Breaking down barriers and leading by example, Air Asia Indonesia CEO Veranita Yosephine is changing the face of aviation in the world's fourth most populous nation

With more than 1,000 domestic and international flights every week - at least in non- COVID times - Air Asia Indonesia is a huge operation that serves a vast population across the world's largest island nation. But until joining them in 2019, CEO Veranita Yosephine - known to all as Vera - admitted she knew almost nothing about aviation, having come from leadership positions across consumer goods businesses including Kraft Heinz Indonesia and Danone. Despite this, she has become the tenth person, all of whom are women, to be presented with an AeroTime Aviation Achievement Award for her dedication to duty through the pandemic and to promoting equality across our sector.

Talk about a professional baptism of fire. She not only led the airline's rapid pre-COVID expansion with double-digit growth but has also successfully navigated the unimaginable challenges of the last 16 months. As Indonesia's only female CEO of an airline and the holder of a United Nations Women award for her work in gender equality and women’s empowerment, she is clearly blazing a trail in more ways than one.

"I took my degree in engineering and liked it because it's about building, I like to build things. But then again I found excitement doing commercial because it's about people and dynamics, that energy. So I spent two decades in consumer goods, a fantastic experience. I was approached by a headhunter looking for candidates and I thought 'It's a one-hour interview with (Air Asia founder) Tony Fernandes, I'm not going to get the job anyway, but it is good to get more people in different industries to talk about things.' So I went and met Tony, right in his office, in his t-shirt. He asked me questions, I asked him questions, I challenged him and so on."

Yosephine clearly made an immediate impact, with her honesty and directness about being - on paper - unqualified for the job. But then a spark was lit:

"I wasn't a CEO and I wasn't an airline person. I had no clue about engines, spare parts and so on, and how I can be recognised as being stronger than male CEO candidates? But Tony said, you'll figure it out, we'll teach you how an airline works. And then I took a leap of faith. I said, you know what? I've been talking about this all the time with all the female leaders, especially young ones, because as women we tend to underestimate what we're capable of doing. So I said okay, let's take a leap of faith and I've already spent almost two years already and it's fantastic, the most rewarding professional experience I've had throughout my career."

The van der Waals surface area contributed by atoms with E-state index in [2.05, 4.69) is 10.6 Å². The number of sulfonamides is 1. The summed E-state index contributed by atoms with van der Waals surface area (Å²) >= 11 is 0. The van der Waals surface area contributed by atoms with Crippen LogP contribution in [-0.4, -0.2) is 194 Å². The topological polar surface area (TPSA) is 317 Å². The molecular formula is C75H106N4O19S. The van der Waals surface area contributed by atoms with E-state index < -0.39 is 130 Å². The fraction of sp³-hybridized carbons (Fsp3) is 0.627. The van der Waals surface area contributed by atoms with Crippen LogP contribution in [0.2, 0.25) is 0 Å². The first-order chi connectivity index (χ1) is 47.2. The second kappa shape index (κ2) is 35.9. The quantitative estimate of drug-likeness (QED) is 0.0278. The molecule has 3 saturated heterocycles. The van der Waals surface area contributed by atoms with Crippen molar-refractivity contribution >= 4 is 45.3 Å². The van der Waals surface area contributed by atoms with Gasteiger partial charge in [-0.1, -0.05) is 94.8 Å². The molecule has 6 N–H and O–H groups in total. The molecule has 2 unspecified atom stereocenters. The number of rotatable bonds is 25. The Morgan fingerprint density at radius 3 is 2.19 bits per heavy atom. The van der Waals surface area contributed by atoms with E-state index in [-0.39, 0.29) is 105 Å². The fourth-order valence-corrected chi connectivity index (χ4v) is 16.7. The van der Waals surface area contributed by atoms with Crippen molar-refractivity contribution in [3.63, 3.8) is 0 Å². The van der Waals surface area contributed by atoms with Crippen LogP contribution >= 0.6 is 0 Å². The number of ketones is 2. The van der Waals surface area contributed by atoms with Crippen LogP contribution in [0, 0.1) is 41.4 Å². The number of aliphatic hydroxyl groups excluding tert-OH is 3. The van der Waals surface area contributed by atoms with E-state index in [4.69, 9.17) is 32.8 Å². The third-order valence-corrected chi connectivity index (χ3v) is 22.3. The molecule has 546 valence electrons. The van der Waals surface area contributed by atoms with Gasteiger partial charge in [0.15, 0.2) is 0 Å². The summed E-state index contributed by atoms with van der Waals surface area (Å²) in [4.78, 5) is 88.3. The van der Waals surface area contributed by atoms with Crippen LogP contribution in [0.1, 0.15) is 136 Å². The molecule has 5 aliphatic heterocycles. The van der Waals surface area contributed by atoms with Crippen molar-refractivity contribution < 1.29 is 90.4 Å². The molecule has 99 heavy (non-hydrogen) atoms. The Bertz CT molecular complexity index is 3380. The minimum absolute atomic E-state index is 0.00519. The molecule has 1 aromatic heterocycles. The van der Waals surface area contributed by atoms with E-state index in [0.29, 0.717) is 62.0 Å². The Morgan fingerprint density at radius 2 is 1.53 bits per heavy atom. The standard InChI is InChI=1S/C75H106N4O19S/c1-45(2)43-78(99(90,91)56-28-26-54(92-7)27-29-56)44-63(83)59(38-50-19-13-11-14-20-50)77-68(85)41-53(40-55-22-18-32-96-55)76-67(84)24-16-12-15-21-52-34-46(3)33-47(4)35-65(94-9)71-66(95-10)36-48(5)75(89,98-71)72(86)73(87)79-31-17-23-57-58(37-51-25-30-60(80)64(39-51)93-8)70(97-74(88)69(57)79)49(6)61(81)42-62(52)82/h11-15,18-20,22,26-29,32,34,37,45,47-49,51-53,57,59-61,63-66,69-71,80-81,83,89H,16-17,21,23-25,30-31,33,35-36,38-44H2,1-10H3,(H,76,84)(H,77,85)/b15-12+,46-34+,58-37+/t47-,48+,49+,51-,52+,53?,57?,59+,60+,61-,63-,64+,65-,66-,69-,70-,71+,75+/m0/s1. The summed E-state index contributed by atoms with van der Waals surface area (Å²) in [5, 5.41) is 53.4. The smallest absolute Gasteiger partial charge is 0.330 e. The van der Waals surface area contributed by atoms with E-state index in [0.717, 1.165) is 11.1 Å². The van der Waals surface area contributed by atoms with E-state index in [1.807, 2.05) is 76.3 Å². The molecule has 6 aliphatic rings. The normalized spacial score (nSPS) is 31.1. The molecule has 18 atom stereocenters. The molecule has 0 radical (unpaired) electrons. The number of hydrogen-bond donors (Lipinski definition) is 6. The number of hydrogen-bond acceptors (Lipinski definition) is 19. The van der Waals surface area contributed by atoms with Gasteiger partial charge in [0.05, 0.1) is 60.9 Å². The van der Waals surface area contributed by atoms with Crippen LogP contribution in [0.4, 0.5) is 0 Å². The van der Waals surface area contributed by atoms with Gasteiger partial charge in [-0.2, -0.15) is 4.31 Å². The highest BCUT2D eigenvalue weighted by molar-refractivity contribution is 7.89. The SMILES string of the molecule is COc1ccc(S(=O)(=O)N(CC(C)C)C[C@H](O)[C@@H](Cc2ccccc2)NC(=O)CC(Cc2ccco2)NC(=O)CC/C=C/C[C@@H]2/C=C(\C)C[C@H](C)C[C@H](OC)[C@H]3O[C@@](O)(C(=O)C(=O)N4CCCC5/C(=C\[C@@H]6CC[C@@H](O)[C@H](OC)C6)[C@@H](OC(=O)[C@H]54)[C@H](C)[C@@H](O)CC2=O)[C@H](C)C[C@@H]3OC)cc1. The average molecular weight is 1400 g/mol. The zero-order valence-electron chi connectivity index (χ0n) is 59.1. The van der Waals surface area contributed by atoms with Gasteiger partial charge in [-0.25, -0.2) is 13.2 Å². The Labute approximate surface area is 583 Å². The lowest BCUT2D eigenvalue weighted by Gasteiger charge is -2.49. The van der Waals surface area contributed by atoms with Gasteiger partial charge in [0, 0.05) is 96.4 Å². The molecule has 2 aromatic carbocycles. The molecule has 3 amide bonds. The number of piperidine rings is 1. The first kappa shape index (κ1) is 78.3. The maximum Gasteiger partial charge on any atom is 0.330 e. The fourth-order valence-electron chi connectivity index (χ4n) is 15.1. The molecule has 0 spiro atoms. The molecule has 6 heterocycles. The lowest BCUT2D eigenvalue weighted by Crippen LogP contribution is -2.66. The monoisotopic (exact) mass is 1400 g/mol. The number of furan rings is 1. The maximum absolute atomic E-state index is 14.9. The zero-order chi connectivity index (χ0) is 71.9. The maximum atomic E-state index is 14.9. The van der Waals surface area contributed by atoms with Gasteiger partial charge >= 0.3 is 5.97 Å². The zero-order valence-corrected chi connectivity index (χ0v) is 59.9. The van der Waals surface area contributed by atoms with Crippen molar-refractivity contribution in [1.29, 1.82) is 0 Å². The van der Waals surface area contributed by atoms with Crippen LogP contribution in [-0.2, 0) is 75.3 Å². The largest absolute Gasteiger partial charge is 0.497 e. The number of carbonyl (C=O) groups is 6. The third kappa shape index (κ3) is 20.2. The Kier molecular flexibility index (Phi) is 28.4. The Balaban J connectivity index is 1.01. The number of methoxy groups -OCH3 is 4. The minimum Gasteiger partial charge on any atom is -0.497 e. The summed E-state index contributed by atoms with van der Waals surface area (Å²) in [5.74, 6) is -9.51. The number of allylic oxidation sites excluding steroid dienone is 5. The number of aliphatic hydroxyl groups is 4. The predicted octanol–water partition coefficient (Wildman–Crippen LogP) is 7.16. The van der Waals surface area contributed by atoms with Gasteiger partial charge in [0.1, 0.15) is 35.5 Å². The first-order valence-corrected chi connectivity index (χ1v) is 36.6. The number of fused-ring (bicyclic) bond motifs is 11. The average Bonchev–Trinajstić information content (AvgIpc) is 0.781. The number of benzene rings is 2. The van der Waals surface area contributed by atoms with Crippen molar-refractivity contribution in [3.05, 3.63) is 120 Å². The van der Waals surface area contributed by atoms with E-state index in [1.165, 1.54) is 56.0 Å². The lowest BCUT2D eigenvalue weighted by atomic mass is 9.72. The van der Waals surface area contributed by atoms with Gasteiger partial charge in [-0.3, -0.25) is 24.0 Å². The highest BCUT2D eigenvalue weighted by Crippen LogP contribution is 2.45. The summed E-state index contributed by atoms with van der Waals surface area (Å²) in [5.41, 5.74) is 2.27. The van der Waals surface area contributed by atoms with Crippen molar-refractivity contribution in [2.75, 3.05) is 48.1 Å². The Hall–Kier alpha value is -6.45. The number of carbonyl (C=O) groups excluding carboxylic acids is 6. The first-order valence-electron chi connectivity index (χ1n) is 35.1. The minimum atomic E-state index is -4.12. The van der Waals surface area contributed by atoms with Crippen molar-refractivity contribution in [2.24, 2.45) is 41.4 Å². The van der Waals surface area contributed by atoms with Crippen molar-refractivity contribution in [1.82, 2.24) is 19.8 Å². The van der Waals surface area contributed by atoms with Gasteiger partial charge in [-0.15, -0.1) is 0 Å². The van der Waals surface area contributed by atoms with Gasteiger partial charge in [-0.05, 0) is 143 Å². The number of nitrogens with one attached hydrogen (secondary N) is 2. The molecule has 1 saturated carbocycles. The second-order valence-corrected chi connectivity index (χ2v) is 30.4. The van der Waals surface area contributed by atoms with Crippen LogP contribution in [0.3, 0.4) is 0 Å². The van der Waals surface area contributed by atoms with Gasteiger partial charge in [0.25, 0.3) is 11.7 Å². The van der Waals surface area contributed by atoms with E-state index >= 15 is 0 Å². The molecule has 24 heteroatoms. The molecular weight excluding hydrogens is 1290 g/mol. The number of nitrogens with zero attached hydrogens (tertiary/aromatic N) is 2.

She explains that at Air Asia Indonesia, senior executives in flights, operations, engineering, and safety are all men - but 'all very open-minded'. They believed in her ability to bring new insights, new energy and new perspectives.

"I had a minimum clue of how an engine works. When we went into the belly of the aircraft, I was showed how things work and what things I need to ask my teams, that I need to look into. What are the statistics, what are the really important questions that I need to ask engineers?"

But it was barely a year into her tenure that Indonesia announced the first Covid case in March 2020, so in April Air Asia Indonesia had to make the extremely difficult decision:

"We hibernated our operations as the government stopped the company's entire operations. So it was really intense. We had experience on how to deal with crises, but that size and that intensity, we had to really work ourselves. There was a lot of change in terms of regulations, news, negativity, and so on. It was an experience for me to understand much, much more than before, about the company, the organization, the people and including myself - it's a self-discovery experience. I never thought that I could be that calm."